This Keto Hot Cocoa Is Perfect for Chilly Days and Nights

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By now, you may be familiar with cocoa’s versatility.
Cocoa, which is harvested from the plant of the same name, refers to roasted
cacao or cocoa beans that are ground into a powder where most of the fat has
been removed.[i]
Throughout the years, it has become a staple ingredient in sweet treats, and
has been featured in beverages like hot cocoa.

While you can buy cocoa powdered drinks from groceries or pre-blended in coffee shops,
these do not compare to the satisfaction and flavor that you get when you make
hot cocoa from scratch, just like in this creamy keto hot cocoa recipe. Using
real ingredients, instead of artificial substances, can help deliver important
benefits and warm you up whenever the weather gets too cold.


1 cup organic full fat coconut milk

1 cup water

1 heaping tablespoon organic raw cacao powder

1/2 teaspoon organic ground cinnamon

1/2 teaspoon Dr.
Mercola’s Vanilla Extract

1/2 teaspoon Manuka honey or Dr. Mercola’s Organic Honey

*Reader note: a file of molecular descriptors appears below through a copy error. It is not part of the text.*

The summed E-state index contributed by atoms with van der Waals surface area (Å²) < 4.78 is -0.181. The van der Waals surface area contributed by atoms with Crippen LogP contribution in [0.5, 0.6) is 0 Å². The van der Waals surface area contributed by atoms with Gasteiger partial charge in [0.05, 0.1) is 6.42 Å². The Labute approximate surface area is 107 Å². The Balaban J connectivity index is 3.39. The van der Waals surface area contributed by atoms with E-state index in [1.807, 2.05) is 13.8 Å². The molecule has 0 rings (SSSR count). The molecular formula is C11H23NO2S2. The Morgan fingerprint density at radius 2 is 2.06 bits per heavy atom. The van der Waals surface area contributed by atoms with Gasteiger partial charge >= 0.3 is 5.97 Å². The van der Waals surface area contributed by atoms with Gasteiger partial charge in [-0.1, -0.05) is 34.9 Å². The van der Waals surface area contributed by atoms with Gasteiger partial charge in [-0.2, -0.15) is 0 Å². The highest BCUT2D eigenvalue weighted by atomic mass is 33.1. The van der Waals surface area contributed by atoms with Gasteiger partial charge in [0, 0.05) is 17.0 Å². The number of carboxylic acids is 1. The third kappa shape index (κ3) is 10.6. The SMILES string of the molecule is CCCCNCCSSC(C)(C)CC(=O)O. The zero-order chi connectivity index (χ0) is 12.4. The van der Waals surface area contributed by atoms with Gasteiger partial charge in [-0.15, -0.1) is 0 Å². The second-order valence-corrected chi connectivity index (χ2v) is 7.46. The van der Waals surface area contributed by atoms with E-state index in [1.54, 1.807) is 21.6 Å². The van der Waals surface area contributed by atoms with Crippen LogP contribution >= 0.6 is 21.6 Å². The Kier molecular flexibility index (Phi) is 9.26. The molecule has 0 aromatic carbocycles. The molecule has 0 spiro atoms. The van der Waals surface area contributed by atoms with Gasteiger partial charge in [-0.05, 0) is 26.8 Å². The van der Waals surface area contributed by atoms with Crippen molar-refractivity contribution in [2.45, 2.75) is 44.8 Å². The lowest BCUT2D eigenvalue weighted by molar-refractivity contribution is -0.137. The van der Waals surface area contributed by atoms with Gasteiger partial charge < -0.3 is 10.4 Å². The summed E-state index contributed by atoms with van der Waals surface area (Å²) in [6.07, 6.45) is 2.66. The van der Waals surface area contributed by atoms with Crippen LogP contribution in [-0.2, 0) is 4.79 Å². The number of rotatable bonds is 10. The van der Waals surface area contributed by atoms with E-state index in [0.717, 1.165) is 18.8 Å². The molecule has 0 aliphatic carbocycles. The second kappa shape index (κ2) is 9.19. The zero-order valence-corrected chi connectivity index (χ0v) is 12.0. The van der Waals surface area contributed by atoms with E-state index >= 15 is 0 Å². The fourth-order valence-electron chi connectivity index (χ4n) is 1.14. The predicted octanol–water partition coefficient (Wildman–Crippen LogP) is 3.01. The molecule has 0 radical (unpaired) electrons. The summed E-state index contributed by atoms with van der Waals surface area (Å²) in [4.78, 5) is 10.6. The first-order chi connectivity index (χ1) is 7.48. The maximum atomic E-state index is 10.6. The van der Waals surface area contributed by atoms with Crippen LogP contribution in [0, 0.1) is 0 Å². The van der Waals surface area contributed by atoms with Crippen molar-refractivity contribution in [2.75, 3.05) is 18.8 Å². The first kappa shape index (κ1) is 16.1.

1 teaspoon Dr. Mercola’s MCT oil

1 teaspoon monk fruit or Luo Han Guo, optional


1. Combine
all ingredients in a blender and blend for three minutes.

2. Place
cocoa mixture in a small saucepan and warm the mixture over low heat. Be sure
to whisk often to ensure all the ingredients are thoroughly incorporated.

3. If
you’d like to, add coconut whipped cream or cacao nibs.

Keto Hot Cocoa Recipe Is Unlike Any Drink You’ve Tried Before

Cocoa beans and hot cocoa have gone a long way
since their supposed origin in Mexico, where Mayans drank a concoction made
from ground up cocoa seeds combined with water, cornmeal and chili peppers as
early as 500 B.C. The early 1500s and
1700s saw the travel of cocoa beans and chocolate drink-making tools to places
like Spain and London.[ii]

Nowadays, hot cocoa is associated with warm
fireplaces and cozy sweaters, as this beverage gets very popular during the fall
or winter to combat the cold weather. Fortunately, hot cocoa, when done right